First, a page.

Much anticipated plans for supporting the mental health of children and young people have finally been shared today.
The government have proposed directly confronting "the thin ideal" through working with the NHS to facilitate group discussions for schoolchildren around anorexia.
The government have also thrown their backing behind cognitive behavioural therapy (CBT) in proposed policy published today.
Today's green paper proposes introducing CBT in a school/college setting for adolescents at risk of depression and/or showing signs of depression.
NHS to work more closely with teachers
Regional teams involving NHS mental health professionals and designated mental health leads from schools and other education providers would work together under the plans.
Depending on feedback next year, the Government would look to roll out their new plans to all areas of England and Wales by 2025.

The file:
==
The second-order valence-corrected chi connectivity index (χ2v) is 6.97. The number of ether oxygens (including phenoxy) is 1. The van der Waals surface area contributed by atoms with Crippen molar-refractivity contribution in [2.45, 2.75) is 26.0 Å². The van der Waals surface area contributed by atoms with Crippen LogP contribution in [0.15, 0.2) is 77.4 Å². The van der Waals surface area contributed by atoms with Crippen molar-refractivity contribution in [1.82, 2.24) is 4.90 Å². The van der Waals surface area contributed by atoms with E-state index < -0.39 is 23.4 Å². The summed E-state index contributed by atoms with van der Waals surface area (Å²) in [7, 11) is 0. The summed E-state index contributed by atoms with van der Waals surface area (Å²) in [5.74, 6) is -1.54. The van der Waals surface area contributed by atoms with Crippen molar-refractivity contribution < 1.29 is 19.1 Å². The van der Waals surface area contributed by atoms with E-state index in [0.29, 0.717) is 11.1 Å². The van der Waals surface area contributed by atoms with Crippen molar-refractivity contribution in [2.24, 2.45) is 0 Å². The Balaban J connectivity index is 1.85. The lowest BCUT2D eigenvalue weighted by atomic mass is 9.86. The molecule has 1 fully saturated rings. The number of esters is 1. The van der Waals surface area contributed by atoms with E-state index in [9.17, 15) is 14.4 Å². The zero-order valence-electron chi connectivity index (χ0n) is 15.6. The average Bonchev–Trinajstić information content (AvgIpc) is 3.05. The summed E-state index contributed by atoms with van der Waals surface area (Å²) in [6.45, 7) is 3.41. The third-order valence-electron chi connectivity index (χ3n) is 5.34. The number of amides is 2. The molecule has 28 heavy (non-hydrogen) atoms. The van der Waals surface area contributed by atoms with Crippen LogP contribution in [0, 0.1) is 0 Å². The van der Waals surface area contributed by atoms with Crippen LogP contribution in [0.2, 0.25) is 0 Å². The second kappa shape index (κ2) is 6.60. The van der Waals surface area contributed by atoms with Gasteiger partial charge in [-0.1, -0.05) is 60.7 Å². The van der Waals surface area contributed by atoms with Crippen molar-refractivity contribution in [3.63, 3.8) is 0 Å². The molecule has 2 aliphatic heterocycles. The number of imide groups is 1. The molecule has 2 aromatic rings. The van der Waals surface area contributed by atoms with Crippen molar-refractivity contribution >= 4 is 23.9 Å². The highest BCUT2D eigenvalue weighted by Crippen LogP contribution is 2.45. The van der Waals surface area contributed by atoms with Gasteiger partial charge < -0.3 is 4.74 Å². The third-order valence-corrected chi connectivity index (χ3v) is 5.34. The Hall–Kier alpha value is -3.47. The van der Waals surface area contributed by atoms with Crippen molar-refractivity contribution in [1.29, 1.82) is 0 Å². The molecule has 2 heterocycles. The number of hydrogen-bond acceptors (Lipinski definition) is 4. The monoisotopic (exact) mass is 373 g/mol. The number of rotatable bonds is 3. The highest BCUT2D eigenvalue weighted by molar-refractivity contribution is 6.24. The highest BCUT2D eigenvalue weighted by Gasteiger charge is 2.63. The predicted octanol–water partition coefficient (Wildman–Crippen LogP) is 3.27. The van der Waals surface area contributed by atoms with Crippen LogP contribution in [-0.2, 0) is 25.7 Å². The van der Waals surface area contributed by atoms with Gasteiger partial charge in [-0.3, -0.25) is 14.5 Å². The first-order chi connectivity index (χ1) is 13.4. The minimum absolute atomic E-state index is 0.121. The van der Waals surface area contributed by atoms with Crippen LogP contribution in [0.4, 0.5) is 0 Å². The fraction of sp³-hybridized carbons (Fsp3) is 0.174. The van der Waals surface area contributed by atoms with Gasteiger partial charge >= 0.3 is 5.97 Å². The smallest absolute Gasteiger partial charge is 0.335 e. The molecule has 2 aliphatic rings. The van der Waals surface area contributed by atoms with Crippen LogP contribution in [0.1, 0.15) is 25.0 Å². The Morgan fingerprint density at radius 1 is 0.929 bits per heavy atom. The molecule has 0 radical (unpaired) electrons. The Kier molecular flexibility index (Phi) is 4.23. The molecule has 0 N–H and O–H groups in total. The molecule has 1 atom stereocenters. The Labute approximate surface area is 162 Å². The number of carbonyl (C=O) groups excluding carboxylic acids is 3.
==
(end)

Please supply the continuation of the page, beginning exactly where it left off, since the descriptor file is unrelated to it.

"We are promoting this approach because the Department for Education and NHS
England have, through the Mental Health Services and Schools Link Pilot, tested a joint training approach that showed the benefits of building strong relationships between schools and NHS mental health services," authors of the green paper reflected.
Attention is likely to focus on the anorexia proposals.
The government say group therapy "can be effective in reducing eating disorder symptoms and body image concerns, when targeted toward high-risk adolescent girls."
Last week NHS digital statistics revealed that one in ten girls aged 14-15 were last year referred to specialist mental health services for various needs.
The government today pledged to work more closely with social media organisations in recognition of a perceived link with mental health concerns around body image and bullying.
"We will convene a working group of social media and digital sector companies to explore what more they can do to help us keep children safe online [and] the Chief Medical Officer will produce a report on the impact that technology has on young people’s mental health."